The Institute for Clinical and Economic Review on July 3 released a Final Evidence Report and Report-at-a-Glance on three calcitonin gene-related peptide (CGRP) inhibitors for prevention of migraine attacks: erenumab (Aimovig, Amgen/Novartis), fremanezumab (Teva), and galcanezumab (Eli Lilly). Erenumab was approved in May, while the other two agents remain under FDA review.
ICER’s report was reviewed at a June public meeting of the California Technology Assessment Forum (CTAF).
Panel members voted that evidence was adequate to demonstrate a net health benefit of the CGRP inhibitors for individuals with chronic migraine and no other available treatment options.
While acknowledging the significant impact even infrequent migraine has on day-to-day life, a majority of panel members pointed to the unknown long-term risks in voting that current evidence is inadequate to show a net health benefit of the CGRP inhibitors for individuals with episodic migraine.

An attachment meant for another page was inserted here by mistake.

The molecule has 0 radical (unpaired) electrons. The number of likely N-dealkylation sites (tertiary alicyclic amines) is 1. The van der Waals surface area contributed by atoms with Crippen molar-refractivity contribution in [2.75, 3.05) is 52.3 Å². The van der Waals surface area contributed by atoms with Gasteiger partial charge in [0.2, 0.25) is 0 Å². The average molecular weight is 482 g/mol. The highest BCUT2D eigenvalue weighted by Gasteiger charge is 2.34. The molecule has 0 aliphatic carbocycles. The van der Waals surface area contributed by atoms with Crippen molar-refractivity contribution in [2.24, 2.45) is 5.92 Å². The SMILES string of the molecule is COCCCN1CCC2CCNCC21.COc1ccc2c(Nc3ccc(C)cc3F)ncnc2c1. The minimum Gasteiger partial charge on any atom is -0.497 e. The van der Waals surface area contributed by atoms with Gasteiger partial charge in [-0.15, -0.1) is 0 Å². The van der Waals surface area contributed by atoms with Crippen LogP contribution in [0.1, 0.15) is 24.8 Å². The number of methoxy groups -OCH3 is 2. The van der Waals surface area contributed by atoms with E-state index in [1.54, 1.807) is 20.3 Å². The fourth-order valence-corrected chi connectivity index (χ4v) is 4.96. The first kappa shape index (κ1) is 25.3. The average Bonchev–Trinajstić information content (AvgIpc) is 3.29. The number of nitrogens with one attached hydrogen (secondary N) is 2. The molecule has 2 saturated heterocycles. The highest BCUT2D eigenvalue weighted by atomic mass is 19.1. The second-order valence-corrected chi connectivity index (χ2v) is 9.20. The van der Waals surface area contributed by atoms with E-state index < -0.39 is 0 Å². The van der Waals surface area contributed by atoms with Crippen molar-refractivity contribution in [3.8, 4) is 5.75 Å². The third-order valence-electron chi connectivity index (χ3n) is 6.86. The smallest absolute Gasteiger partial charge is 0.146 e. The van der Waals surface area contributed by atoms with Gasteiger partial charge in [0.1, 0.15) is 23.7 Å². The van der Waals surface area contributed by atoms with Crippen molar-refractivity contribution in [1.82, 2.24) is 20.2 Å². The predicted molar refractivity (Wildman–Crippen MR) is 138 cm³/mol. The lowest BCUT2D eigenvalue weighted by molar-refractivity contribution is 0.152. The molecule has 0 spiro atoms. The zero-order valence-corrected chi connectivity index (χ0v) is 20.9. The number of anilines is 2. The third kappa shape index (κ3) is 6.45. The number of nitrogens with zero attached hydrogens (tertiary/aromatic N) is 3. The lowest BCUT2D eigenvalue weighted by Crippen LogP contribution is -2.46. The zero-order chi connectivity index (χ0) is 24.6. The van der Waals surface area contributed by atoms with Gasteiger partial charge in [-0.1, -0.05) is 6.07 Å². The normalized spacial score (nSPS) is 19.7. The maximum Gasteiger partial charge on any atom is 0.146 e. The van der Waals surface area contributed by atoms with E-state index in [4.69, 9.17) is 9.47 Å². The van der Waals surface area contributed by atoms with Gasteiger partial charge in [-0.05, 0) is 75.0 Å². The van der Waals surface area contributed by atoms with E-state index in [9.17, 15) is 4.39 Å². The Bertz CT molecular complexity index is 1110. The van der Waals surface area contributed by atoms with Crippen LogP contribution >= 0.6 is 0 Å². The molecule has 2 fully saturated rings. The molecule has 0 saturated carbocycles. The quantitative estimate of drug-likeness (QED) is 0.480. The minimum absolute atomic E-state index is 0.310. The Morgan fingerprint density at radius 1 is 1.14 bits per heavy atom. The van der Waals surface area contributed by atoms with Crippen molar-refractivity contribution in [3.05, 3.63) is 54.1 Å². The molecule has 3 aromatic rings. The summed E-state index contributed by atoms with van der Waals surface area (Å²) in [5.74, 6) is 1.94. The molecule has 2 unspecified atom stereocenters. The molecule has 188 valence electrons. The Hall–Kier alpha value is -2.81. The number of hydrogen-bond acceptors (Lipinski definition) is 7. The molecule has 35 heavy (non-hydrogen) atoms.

Panel members noted that the therapies may provide potential additional benefits beyond those studied in clinical trials, including reduced family/caregiver burden, a novel mechanism of action that may allow for successful treatment of patients without other options, and increased productivity.
Further, the high severity and lifetime burden of illness, along with the significant uncertainty around long-term risks and the magnitude and durability of benefit, were noted as key contextual considerations that factored into CTAF’s assessment of value.